face, he opened the other eye and took a good, long look.
was a woman worth looking at. Tall and slender, she had the
long-limbed grace of a young colt combined with the sensual curves
of a catwalk model. She might not be pretty, the way some women
were – her face was a little too long, maybe, and her mouth a
fraction too big – but Rik knew from the ache in his heart that she
was the most beautiful woman he had ever seen, or would ever see,
if he lived to be a thousand.
Nice to see you, too.”
She stopped in
front of him and glowered into his face, fists clenched. “You can't
just come around here any time you feel like it, Rik. I've got a
life. You remember what that is? Having a life?”
accent was beautiful, a kind of polished English that even ten
years of living in the States hadn't managed to touch. Rik could
almost wish she'd keep shouting at him, just so he could hear her
speak. But she didn't. She just kept looking at him, lips pursed
and eyes narrowed, waiting for him to explain himself.
He took a deep
breath and let it out. “I was in the neighbourhood.” Well, he was
on Earth, anyway. That was close enough. “I thought I'd come by and
see how you are. We can still say hello, can't we?” But, even as he
said it, he knew it wasn't true. The old pain hit him again and he
turned away, pretending to examine the street.
But Maria saw
it. She always saw right into him, as if his face was a viewscreen
showing pictures of his heart. Her manner changed in an instant.
She spoke his name in a tone so full of sympathy and regret that he
almost got right back in the car and drove away.
It had been a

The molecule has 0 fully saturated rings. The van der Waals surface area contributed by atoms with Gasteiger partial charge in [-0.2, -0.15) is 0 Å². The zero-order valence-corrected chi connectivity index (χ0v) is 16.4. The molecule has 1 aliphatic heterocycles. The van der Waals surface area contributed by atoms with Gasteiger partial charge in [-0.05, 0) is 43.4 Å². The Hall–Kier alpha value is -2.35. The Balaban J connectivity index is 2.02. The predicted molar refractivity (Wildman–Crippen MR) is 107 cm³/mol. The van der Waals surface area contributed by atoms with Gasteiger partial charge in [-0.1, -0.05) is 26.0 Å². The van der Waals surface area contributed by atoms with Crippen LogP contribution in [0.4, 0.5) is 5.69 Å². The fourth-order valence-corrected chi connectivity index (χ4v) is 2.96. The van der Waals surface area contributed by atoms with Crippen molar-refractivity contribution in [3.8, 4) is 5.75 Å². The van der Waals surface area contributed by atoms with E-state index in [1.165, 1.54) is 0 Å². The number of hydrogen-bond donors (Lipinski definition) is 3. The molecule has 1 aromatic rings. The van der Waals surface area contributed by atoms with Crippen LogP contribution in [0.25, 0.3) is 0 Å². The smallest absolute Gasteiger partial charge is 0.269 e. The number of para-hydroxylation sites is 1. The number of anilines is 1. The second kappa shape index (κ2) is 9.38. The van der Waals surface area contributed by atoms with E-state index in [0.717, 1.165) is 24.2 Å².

stupid idea, coming to see Maria. What had he expected? That she'd
throw herself into his arms and forgive him? Again. And what if she
did? How many times would he let himself break her heart? How many
times could he do that before the pain of hurting her tore him to
pieces once more? Hadn't they already passed that point?
himself look her in the eyes, blue eyes beneath a mop of blonde
hair. “I'm sorry,” he said. She was so close, he could reach out
and hold her, pull her to him. “This was a mistake. I should be
going.” Despite his words, his face begged her to ask him to
he knew Maria could see just how much he wanted her to relent, she
gave a tight-lipped nod and said, “Yes. You should go.”
Then a man's
voice called from the porch. “Mare, honey, is everything OK?”
Rik winced and
slowly turned his head to find a tall, muscular man coming down the
drive towards them.
“This the life
you were talking about?” Rik asked. His voice was soft but full of
her eyes again. “Rik, this is David Miller, my boyfriend. David,
this is Rik something something something, I forget now. One of
those funny lunar names.”
at Maria's side, grinning, and slipped a possessive arm around her
waist. “Oh, right, you must be the ex. You got into some kind of